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Lab Tests
Acid Perfusion Test
Anti-Doublestranded Dna Antibodies
Anti-Insulin Antibodies
Chest Tomography
Copper Reduction Test
D-Xylose Absorption
Dexamethasone Suppression Test
Esophageal Acidity Test
Evoked Potential Studies
Ham Test
Orbital Computed Tomography
Phenylalanine Screening
Plasma Ammonia
Radioallergosorbent Test
Renal Computed Tomography
Renal Venography
Sleep Studies
Thoracic Computed Tomography
Voiding Cystourethrography

Chest Tomography

Also called laminagraphy, planigraphy, stratigraphy, or body section roentgenography, chest tomography provides clearly focused radiographic images of selected body sections otherwise obscured by shadows of overlying or underlying structures. In this procedure, the X-ray tube and film move around the patient in opposite directions (a motion called the linear tube sweep), producing exposures in which a selected body plane appears sharply defined and the areas above and below it are blurred. Because tomography emits high radiation levels, it's used only for evaluation of chest lesions.


  • To demonstrate pulmonary densities (for cavitation, calcification, and presence of fat), tumors (especially those obstructing the bronchial lumen), or lesions (especially those located deep within the mediastinum, such as at lymph nodes at the hilum).

Patient Preparation

  • Explain to the patient that this test helps evaluate lesions inside the chest.
  • Describe the test, including who will perform it, where it will take place, and its duration (30 to 60 minutes).
  • Tell him that he needn't restrict food or fluids before the test.
  • Warn the patient that the equipment is noisy because of rapidly moving metal-on-metal parts and that the X-ray tube swings overhead.
  • Advise him to breathe normally during the test but to remain immobile; tell him that foam wedges will be used to help him maintain a comfortable, motionless position.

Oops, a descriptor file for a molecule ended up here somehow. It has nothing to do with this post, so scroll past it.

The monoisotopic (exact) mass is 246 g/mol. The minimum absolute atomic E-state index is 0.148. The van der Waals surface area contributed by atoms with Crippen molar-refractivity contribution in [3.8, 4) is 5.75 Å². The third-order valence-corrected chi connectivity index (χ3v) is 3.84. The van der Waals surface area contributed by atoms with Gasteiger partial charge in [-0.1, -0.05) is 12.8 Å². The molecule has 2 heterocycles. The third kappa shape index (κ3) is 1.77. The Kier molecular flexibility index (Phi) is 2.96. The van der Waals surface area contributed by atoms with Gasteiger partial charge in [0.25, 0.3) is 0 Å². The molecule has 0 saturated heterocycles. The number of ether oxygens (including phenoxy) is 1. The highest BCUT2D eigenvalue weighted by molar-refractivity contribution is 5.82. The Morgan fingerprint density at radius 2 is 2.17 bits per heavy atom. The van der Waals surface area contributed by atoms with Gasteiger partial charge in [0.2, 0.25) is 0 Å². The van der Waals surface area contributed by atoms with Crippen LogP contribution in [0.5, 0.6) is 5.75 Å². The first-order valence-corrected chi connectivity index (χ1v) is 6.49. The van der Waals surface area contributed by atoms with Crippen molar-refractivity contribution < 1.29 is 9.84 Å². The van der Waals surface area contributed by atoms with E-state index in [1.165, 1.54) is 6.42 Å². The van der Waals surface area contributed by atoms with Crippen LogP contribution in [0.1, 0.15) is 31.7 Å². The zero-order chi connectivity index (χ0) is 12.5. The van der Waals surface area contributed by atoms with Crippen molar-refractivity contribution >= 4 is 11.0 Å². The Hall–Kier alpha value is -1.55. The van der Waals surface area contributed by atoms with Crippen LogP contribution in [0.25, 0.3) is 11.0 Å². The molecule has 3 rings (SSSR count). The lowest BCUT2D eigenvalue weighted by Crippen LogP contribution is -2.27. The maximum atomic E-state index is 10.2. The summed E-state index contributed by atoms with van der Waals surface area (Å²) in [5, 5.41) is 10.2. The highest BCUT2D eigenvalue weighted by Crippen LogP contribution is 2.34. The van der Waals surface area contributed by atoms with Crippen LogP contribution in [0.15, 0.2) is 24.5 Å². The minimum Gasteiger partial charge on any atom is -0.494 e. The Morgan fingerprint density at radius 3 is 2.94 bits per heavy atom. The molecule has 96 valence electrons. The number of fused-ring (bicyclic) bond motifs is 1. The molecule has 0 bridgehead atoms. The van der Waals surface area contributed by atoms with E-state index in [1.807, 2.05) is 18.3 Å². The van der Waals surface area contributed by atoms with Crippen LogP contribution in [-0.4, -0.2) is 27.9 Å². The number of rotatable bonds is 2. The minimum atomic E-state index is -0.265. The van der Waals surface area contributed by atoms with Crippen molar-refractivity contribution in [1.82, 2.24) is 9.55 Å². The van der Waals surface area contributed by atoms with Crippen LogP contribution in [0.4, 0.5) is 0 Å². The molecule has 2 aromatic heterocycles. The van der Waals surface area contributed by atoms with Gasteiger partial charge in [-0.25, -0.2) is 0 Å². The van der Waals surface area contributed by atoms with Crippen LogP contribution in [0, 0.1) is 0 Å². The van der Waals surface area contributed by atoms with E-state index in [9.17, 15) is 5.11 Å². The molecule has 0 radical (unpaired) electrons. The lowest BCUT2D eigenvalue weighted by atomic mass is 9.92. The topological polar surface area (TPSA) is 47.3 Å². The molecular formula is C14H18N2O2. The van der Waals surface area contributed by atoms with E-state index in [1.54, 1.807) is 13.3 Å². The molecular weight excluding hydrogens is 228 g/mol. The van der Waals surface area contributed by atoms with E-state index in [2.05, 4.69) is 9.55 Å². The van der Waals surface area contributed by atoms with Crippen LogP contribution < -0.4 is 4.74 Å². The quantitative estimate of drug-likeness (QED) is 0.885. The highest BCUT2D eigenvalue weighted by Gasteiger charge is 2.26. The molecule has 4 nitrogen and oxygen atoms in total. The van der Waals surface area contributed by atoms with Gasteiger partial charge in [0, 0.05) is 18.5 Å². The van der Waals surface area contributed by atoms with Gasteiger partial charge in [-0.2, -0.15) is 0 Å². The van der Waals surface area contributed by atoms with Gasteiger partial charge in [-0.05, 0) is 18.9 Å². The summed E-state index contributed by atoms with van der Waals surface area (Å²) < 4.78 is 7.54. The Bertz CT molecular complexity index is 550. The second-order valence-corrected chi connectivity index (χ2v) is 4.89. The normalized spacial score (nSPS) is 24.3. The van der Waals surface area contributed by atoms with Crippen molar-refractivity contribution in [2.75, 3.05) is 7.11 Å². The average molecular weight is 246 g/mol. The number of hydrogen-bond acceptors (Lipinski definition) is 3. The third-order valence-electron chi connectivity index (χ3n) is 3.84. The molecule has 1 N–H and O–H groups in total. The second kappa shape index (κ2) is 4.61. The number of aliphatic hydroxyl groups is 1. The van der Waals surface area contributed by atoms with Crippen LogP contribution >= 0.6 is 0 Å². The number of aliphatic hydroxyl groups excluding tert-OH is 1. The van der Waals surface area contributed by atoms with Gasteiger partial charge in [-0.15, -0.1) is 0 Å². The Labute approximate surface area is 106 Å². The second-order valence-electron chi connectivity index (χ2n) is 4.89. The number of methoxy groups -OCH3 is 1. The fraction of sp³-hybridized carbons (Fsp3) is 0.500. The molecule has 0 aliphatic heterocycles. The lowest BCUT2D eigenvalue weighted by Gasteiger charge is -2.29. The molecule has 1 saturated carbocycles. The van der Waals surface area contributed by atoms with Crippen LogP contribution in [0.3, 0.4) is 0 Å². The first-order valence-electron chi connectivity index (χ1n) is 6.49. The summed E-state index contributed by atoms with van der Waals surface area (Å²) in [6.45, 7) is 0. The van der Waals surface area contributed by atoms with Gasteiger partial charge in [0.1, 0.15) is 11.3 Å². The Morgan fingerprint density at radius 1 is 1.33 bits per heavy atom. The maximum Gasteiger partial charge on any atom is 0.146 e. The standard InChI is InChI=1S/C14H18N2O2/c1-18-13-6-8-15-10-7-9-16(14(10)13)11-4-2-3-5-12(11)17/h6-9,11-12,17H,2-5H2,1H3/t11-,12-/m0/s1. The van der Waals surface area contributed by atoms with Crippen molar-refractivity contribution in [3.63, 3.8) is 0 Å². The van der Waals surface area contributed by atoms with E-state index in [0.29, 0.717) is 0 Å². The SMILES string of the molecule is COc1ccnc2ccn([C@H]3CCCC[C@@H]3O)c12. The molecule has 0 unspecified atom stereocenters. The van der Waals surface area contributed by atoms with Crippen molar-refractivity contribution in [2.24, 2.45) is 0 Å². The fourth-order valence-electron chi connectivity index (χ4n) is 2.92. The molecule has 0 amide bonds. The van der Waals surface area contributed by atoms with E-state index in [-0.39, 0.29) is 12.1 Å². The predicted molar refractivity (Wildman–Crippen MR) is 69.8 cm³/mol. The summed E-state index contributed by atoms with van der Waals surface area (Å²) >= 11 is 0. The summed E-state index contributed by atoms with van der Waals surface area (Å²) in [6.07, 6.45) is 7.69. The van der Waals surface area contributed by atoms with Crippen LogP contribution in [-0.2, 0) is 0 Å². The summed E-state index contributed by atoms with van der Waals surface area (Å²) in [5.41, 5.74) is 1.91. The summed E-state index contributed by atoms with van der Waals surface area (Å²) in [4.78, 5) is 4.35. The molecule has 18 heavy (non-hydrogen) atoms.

• Suggest that he close his eyes to prevent invohmtary movement.
  • Instruct him to remove all jewelry within the X-ray field.

Procedure And Posttest Care

  • The patient is placed in a supine position or in different degrees of lateral rotation on the X-ray table. The X-ray tube then swings over the patient, taking numerous films from different angles.
  • For lung tomography, the X-ray tube is usually moved in a linear direction but may be moved in a hypocycloid, circular, elliptic, trispiral, or figure­eight pattern. Multidirectional films aid diagnosis of mediastinal lesions or tumors.
  • Tomography is contraindicated during pregnancy.
  • To avoid exposure to radiation, leave the room or the immediate area during the test; if you must stay in the area, wear a lead-lined apron.

Normal Findings

A normal chest tomogram shows structures equivalent to those seen on a normal chest X-ray film.

Abnormal Findings

Central calcification in a nodule suggests a benign lesion; an irregularly bordered tumor suggests malignancy; a sharply defined tumor suggests granuloma or nonmalignancy. Evaluation of the hilum can help differentiate blood vessels from nodes, detect tumor extension into the hilar lung area, and identify bronchial dilation, stenosis, and endobronchial lesions. Tomography can also identify extension of a mediastinal lesion to the ribs or spine.

Interfering Factors

  • Failure to remove all metal objects within the X-ray field (possible poor imaging)
  • Uncooperative patient

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